I’ve written before about how the Offbeat Empire leans on Flickr, and now I find my business suddenly equally dependent on Slack, a tool created by Stewart Butterfield, one of Flickr’s cofounders. In barely a month, it’s completely transformed the way my business communicates. I know I’m prone to hyperbole, but I’m being stone cold serious, here: Slack has completely changed the way my staff communicates and gets work done.
I heard about Slack last summer when it launched, because I follow Stewart on Twitter… but I wasn’t immediately clear on how it would be of use to me.
“Yeah, yeah,” I thought to myself. “A productivity tool that I sink days into learning how to use, thereby killing all productivity benefit. Also, my bitches [yes, it’s a term of endearment] hate procedural changes, and I still regret that brief affair we had with Basecamp a few years ago, and you can pry gmail and IM out our cold dead hands…”
So I basically ignored it. Even after I chatted with Stewart last year at XOXO Fest, I was still like “Oh cool that he’s got a new product but whatever.” (STEWART OMG THE REGRETS, THE REGRETS.) I am ashamed to admit that it took this profile from Wired to get me interested: The Most Fascinating Profile You’ll Ever Read About a Guy and His Boring Startup. The title isn’t click bait — it’s accurate.
Ok, so I started to get it: Slack is a productivity tool for remote workers, founded by a guy I deeply admire whose birthname is Dharma. (Seriously, read the Wired piece.) Ok, so Slack is sorta like a chat room, but jacked up on steroids, coming up on of three hits of ecstasy, and wearing one of those hippie utility belts packed with swiss army knives, your favorite kind of gum, chapstick, a wrench, and two-sided tape. I started being like, “Wait, why am I not using this yet?”
Then I stumbled across this video:
Then I was basically like, MY BODY IS READY.
How we use Slack
As of today, the Offbeat Empire has a staff of six regular contractors, plus a project-based designer and extra developer who are working on some short-term projects. We’re located in Seattle, Los Angeles (but sometimes Hawaii), Omaha, the suburbs of Chicago, London (Ontario, not UK), Philadelphia, rural New Jersey, and Perth Australia. I don’t even know how many timezones that is, and yet somehow Slack makes it all work.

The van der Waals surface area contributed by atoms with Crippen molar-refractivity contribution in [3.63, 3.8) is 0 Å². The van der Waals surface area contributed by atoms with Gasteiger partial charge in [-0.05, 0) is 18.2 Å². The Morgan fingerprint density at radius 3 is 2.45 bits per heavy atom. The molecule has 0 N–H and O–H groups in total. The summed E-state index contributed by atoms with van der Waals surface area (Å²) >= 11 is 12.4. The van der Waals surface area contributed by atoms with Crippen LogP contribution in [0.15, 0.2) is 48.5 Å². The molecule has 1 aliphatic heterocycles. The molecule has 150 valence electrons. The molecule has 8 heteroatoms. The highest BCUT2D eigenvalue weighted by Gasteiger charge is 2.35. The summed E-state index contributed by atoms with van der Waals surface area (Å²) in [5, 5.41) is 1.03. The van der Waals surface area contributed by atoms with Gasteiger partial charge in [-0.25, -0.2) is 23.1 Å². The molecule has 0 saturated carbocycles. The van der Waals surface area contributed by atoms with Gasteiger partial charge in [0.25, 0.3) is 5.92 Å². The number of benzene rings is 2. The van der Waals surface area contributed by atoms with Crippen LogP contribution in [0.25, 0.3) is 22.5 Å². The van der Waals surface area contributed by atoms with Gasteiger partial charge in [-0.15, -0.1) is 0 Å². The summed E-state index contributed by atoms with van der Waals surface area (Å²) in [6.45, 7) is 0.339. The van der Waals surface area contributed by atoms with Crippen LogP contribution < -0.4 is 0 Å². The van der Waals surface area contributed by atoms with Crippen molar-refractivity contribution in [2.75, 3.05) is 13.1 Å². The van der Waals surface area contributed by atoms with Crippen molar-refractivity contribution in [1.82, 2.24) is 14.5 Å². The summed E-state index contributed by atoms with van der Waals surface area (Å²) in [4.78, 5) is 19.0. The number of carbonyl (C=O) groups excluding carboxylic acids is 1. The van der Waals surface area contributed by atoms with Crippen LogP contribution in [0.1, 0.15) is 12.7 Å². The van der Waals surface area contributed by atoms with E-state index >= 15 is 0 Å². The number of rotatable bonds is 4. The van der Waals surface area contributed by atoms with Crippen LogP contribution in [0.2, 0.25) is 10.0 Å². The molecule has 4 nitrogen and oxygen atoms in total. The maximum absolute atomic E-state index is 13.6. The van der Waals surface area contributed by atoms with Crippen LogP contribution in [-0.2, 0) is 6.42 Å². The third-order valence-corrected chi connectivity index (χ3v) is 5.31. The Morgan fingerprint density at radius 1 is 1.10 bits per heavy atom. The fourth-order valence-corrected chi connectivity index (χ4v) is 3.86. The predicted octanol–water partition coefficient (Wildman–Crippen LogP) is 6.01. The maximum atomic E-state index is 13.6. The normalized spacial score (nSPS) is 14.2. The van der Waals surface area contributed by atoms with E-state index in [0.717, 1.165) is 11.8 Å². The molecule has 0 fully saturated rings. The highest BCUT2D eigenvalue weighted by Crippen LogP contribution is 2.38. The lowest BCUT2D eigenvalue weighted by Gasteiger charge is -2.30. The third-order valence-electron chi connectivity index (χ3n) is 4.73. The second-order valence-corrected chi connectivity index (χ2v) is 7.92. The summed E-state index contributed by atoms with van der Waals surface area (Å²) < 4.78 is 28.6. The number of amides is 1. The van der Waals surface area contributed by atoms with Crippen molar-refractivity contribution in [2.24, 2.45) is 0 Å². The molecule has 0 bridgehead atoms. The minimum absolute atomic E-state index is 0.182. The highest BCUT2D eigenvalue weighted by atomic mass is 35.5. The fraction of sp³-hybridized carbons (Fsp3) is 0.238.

After the first couple days of using it, staffers were like “Woah, I love this” and “This thing is fucking cool.” I agreed, but thought to myself, “Meh, it’s still a shiny new toy. It’s well-designed and fun to play with, but we’ll see how if it keeps holding people’s attention.”
The next week, I got GitHub and Google Docs (or Drive, or whatever it’s called this week) integrated, and staffers were like “Holy shit, this is amazing.” And then we started working with the graphic designer in Perth and I realized Slack automatically shows me what time it is for her (+13 hours from me!).
THEN I realized that I could train Slack to talk back to me, so that if I type, say, “Chartbeat,” it automatically links our real-time stats for easy clicking. Or if I say “ug,” Slack replies sympathetically with pours you a glass of wine, pats your arm. And if I mention “dramaz,” (which I do when there’s a commentroversy bubbling up) Slack replies with this:
pulls up chair, gets out popcorn
Look, this is silly. Slack is so much more useful than this in so many ways — if I share a Google Doc or Dropbox file in Slack, the complete text of the doc is automatically indexed by Slack’s internal search! if I mention a hex code, Slack automatically inserts a little sample of the color! — but I guess what I need to share is that somehow Slack makes the day-to-day bullshit of running a small business across a bazillion timezones just way more… fun.
And the impact on my inbox has been completely transformative. As I said on Twitter:
I’m serious when I say that I’ve lived and died by Inbox Zero for years. YEARS. But now that 99% of internal emails have moved to Slack? We’re talking tumbleweeds in my inbox. When an email comes in from a reader or a sales client or a business partner, I pounce on it because it’s like the only email I’ve gotten in hours. I’m not even being hyperbolic here! It’s… astounding.
Using Slack has come with its own challenges, however. My staff and I are all a bunch of nerds who wrestle with work/life balance. We all use the internet for work and play. The thin membranes of boundaries we have between our Empire work and the rest of our lives is extremely hard-earned, and the worst thing I can say about Slack is that it’s such a joy to use that my membrane is feeling a little more porous than I’d like. I spent years training myself not to check my email after 8pm, but when I notice that all my bitches are drunk and hanging in the #random channel on Slack talking about which Emoji they use to represent sex toys, I CAN’T NOT GET IN ON THAT CHATTER. Slack is great for team morale, but a little bit rough for those of us who struggle with work/life tech/unplugged boundaries. I’ve submitted a “quiet hours” option as a feature request to @SlackHQ.
In fact, the Offbeat Empire is slacking so hard, and loving it so much, that even though it’s a free service up until a certain level of usage, I chose to start paying for it almost immediately. I believe strongly in paying for the tools that make my life better — I pay for Feedly, I pay for Github, I pay for Chartbeat, and you fucking bet I pay for Slack.
If you’re curious, you can try Slack for free and see if it makes sense for your projects. If you do decide to upgrade, you’ll get a $100 Slack credit from the Empire!